Why Fusion Points© are a must.
In our last post, we discussed the science of persistence and the definition of Fusion Points©.If you missed it—click here to read
The solution to self-motivation is found in creating your personal Fusion Points©.
Creating your personal Fusion Points© may be the most important selling skill you must master.
After all, I believe that a lack of Fusion Points© may be the number one reason people give up on a career in sales. Quite frankly, I also believe it is the reason for most of the bad decisions made in many areas of our lives.
“The result of decisions made at collision points is destructive. When our negative emotions are the dominant force that connects with our logic, the outcomes are quitting, lashing out, refusing to make sales calls, and blaming others for our lack of success.”
“On the other hand, the results of decisions made at Fusion Points© are beneficial. When our positive emotions are the dominant force that connects with our logic, the results of those decisions are perseverance, tenacity, creativity, and success.”
– Jeff C. West
So, obviously, we want to create our personal Fusion Points© so that our decisions are life-building.
To do that, we must have a logical plan for our success that, when followed, will bring our desired results.
Then we must counterbalance the weight of our negative emotions
by intentionally adding weight (by adding experiences) to our positive emotions.
Think about the advice given by mothers over the generations: Feed a cold; starve a fever. When it comes to your success, you must feed your positive emotions and starve your negative emotions.
One of the greatest mistakes made by salespeople and sales leaders is thinking that the logical side of the equation should be enough to make them or their teams successful. That is why so much effort and money is spent by companies to improve their training programs. After all, we consider ourselves logical people. So the logic of a great training program should be enough.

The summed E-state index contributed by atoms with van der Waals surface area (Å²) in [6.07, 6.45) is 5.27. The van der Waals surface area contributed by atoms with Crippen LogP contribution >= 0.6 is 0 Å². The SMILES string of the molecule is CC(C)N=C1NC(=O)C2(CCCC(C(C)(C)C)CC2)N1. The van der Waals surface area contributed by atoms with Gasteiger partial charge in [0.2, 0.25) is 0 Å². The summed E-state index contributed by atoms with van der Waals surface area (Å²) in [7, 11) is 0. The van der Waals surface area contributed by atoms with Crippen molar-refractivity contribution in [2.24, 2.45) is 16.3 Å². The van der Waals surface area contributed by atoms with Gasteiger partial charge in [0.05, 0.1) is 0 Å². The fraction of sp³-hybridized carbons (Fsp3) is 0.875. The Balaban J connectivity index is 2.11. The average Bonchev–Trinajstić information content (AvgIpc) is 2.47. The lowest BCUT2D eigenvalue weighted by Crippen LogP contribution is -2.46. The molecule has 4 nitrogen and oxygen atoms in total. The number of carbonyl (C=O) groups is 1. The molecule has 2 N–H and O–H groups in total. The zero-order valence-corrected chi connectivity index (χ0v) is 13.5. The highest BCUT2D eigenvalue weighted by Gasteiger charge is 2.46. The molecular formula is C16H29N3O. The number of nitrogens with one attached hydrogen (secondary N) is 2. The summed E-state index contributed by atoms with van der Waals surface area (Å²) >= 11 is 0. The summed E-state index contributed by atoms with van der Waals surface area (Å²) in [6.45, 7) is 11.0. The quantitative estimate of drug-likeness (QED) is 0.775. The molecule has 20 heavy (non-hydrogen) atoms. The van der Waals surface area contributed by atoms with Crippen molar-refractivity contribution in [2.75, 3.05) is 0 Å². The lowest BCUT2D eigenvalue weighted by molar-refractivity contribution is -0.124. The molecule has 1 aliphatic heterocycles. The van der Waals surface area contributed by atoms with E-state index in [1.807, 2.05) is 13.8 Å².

Most of us were also taught that we should keep our emotions out of our decision-making process.
Well, the idea of keeping emotions in check during the decision-making process may have worked for the character Mr. Spock in the Star Trek franchise, but it doesn’t have a chance with us earthlings.
When a salesperson persists, works harder, and succeeds, it is because they made the decision to do so. And, as Dr. Damasio stated, all decisions are made with a combination of logic and emotion. When a company focuses all of its efforts on fulfilling the logical requirement of the decision, without also investing significant efforts into meeting the emotional requirement in a positive way, their retention of salespeople never improves.
Instead, the leadership finds itself wondering how they could have such fantastic training and still be struggling to find and keep good salespeople.
In his article “Faces of Product Pleasure: 25 Positive Emotions in Human-Product Interactions,” Pieter M. A. Desmet of Delft University of Technology gives a thorough list of the positive emotions we experience. He states that “Different emotions have been shown to have different effects on behavior.”
Feed your positive emotions of love, joy, desire, hope, courage, pride, confidence, inspiration, and satisfaction.
Do this by all of the following:
- Read fifteen minutes per day. Articles or books designed to grow your positive emotions are listed above.
- Listen to at least one podcast or recording daily that builds your positive emotions.
- Practice positive self-talk. Intentionally verbalize the things that you want rather than what you do not want. For example, it is better to say, “I will succeed,” as opposed to “I will not fail.”
- Place positive reminders around you that you can see regularly.
Sales leaders must help their sales teams understand and embrace this concept, and focus them on finding their personal Fusion Points©. Sales leaders should also intentionally create experiences and environments that result in Fusion Points© between their sales team and their company.
QUESTION: What book did you read last?